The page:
Opposition in Senate hints at nixing NAB ordinance.

Byline: Iftikhar A. Khan

ISLAMABAD -- Senators from both sides of the aisle on Wednesday traded barbs, with the treasury members accusing the opposition lawmakers of committing corruption and money laundering and the latter alleging that a witch-hunt was going on in the name of accountability.

The highlight of the day was an announcement by the minister for parliamentary affairs that the government would convene a regular session of the Senate in the next two to three days during which all the recently promulgated ordinances would be laid.

Former Senate chairman Mian Raza Rabbani noted that it would be more appropriate if the ordinances were laid before the house during the current requisitioned session. He said there was a room in the rules for bringing government business after the requisitioned session's business was over. He pointed out that the session was requisitioned because the government had not convened a session for over two months.

Later, the upper house of parliament passed a motion seeking a discussion on the recent wave of alleged political victimisation and denial of fundamental rights to the opposition members as well as revocation of citizenship of a former member of parliament.

Minister promises that all the recently promulgated ordinances will be laid in the upper house of parliament

Taking part in the discussion, former law minister Farooq H. Naek of the PPP announced that the opposition would disapprove the recently promulgated National Accountability (Amendment) Ordinance, which he described as the worst form of political victimisation. He recalled that an amendment had been made in the NAB Ordinance during the days of former military ruler retired Gen Pervez Musharraf under which a person facing a corruption charge of over Rs50 million would get C-class in jail. He said it had been done because all political opponents of the present rulers were facing concocted and fabricated charges of over Rs50m.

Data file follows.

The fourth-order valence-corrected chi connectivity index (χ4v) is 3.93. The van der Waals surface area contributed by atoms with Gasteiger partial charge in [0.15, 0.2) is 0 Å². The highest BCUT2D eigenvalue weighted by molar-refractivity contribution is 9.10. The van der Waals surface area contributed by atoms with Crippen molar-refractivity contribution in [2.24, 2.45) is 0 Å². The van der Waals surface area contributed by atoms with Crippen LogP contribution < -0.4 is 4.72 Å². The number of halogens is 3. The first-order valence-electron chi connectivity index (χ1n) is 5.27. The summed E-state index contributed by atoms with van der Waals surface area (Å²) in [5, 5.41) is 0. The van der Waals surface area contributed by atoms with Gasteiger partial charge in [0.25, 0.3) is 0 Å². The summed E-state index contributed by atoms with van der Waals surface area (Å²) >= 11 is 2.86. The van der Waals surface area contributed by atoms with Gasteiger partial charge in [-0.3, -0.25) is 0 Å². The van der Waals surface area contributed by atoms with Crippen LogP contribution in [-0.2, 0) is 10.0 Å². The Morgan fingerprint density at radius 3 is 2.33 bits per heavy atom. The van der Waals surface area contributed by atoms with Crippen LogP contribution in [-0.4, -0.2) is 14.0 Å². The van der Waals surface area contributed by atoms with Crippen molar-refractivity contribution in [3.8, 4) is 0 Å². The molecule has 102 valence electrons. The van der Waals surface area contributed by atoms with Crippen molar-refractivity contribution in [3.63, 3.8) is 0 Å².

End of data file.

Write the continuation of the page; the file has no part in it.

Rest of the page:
He said that under the jail manual, the class in a jail was allocated as per the status of the accused in society and the amount he paid in taxes. He referred to Article 25 of the Constitution which guaranteed equality before law and argued that classification was allowed on the basis of reasonable facts. 'If all are to be treated equally, then my perquisites should be equal to that of the ministers,' he remarked.

Mr Naek said it had become difficult to hold the offices of president and prime minister in Pakistan and...

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